It is notable that Britain’s other tabloid newspapers, which love to kick a rival when it is down, have been disturbingly quiet about the allegations of phone hacking at the News of the World. It may turn out that the paper was merely the most enthusiastic, ruthless lawbreaker among several.

Rebekah Brooks, News International’s chief executive, told staff this week that it was inconceivable she knew of the alleged phone hacking when she was editor of the News of the World. Yet if the allegations are true, many journalists at the newspaper would have known about such practices, and failed to report them. That can only happen in an outfit that has lost any sense of right and wrong.

It’s strange and refreshing to hear of a quality publication discussing “right and wrong”. It’s just not discussed by “intelligent” people these days. If you take any sort of moral stance on anything, you will likely find yourself accused of being self-righteous, and thus through peer pressure we’ve found ourselves collectively sunk into a vacuum in which the only values are profit and prestige. Is it therefore any real surprise that this happened?

Our problem is that we have become accustomed to taking bulls***. Take an example from last week: Charlie Brooker’s column discussing Ed Miliband’s faintly terrifying brand of BS.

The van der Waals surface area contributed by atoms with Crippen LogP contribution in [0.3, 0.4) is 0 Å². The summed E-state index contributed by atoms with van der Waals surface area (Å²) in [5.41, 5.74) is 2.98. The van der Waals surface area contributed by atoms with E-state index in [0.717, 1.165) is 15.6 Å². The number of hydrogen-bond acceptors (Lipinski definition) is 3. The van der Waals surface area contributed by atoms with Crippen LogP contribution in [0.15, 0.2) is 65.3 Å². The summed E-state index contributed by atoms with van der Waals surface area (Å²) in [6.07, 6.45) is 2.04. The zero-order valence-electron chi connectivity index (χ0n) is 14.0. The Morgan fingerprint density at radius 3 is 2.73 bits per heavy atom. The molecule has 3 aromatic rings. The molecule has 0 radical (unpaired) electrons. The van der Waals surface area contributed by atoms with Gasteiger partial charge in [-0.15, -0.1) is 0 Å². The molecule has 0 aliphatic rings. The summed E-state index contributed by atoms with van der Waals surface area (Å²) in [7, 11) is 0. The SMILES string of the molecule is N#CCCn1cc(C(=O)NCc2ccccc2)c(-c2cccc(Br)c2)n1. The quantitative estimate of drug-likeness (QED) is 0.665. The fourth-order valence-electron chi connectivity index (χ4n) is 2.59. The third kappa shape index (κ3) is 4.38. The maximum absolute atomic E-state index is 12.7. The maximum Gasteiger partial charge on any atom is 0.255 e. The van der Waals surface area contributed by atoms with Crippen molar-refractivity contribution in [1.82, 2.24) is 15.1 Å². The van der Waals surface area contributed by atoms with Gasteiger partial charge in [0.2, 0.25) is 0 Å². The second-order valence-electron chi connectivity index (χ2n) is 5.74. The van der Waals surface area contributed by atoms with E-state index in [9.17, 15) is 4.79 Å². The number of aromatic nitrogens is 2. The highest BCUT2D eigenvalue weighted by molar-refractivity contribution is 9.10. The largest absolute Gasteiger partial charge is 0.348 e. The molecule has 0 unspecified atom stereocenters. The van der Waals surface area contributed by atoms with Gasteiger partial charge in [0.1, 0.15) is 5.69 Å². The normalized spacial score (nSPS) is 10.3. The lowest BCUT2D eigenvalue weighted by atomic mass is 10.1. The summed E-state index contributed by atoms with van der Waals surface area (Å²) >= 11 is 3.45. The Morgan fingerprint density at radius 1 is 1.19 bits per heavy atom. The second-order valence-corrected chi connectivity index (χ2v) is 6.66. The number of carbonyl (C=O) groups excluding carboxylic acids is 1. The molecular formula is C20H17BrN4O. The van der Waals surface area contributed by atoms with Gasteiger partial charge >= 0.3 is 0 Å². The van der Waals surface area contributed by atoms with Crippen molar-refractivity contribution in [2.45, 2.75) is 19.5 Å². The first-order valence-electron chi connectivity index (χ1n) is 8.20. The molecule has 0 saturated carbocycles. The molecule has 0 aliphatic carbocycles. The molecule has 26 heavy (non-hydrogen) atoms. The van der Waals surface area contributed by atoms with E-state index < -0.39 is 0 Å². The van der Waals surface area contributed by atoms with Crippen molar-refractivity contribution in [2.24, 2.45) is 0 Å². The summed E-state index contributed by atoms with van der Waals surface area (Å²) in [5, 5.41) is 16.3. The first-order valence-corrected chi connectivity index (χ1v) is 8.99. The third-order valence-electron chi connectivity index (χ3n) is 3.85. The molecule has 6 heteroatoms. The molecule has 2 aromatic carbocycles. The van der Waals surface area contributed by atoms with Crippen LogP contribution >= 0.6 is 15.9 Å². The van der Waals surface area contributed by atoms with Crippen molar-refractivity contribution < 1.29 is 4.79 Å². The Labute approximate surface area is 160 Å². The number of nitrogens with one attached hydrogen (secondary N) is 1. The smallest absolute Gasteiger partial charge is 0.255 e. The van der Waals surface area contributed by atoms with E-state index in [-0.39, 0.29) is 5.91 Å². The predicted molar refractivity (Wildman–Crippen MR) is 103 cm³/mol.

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The reason for the Speak-and-Spell tactic is obvious: in all three cases (Miliband, Osborne, Darling) the PR handler responsible must have figured that since the interview would be whittled down to one 10-second soundbite for that evening’s news bulletins, and since they didn’t want to risk their man saying anything ill-advised or vaguely interesting, they might as well merely ignore all the questions and impersonate an iPod with just one track on it.

If we didn’t keep swallowing those 10-second slices of s***, maybe they’d stop trying to feed it to us, but it’s just so bloody convenient to have issues we don’t really care about in the first place served up as fun-sized nibbles. Or perhaps we don’t expect the truth in the first place when the PR for the prime minister is himself a former editor of – you’ve guessed it – The News of the World. As The Sunday Times put it,

By Friday, Andy Coulson, the paper’s former editor and subsequently the prime minister’s communications director, had been arrested over alleged involvement in phone hacking and paying bungs to policemen. He also faces the risk of perjury charges. Others will follow him.

While we affect a certain cynicism towards the press, the strict libel laws in the UK mean that it’s actually very difficult for a journalist to deceive the public. At least in terms of outright lies. While the “source” of a lurid gossip story might be less than accurate, a journalist cannot just make something up, which is probably what led to this whole sorry state of affairs: the code of practice in which British newspaper writers operate demands proof. In a post about a minor scandal involving Independent feature writer Johann Hari deliberately mis-attributing interview quotes, Fleet Street Fox writes: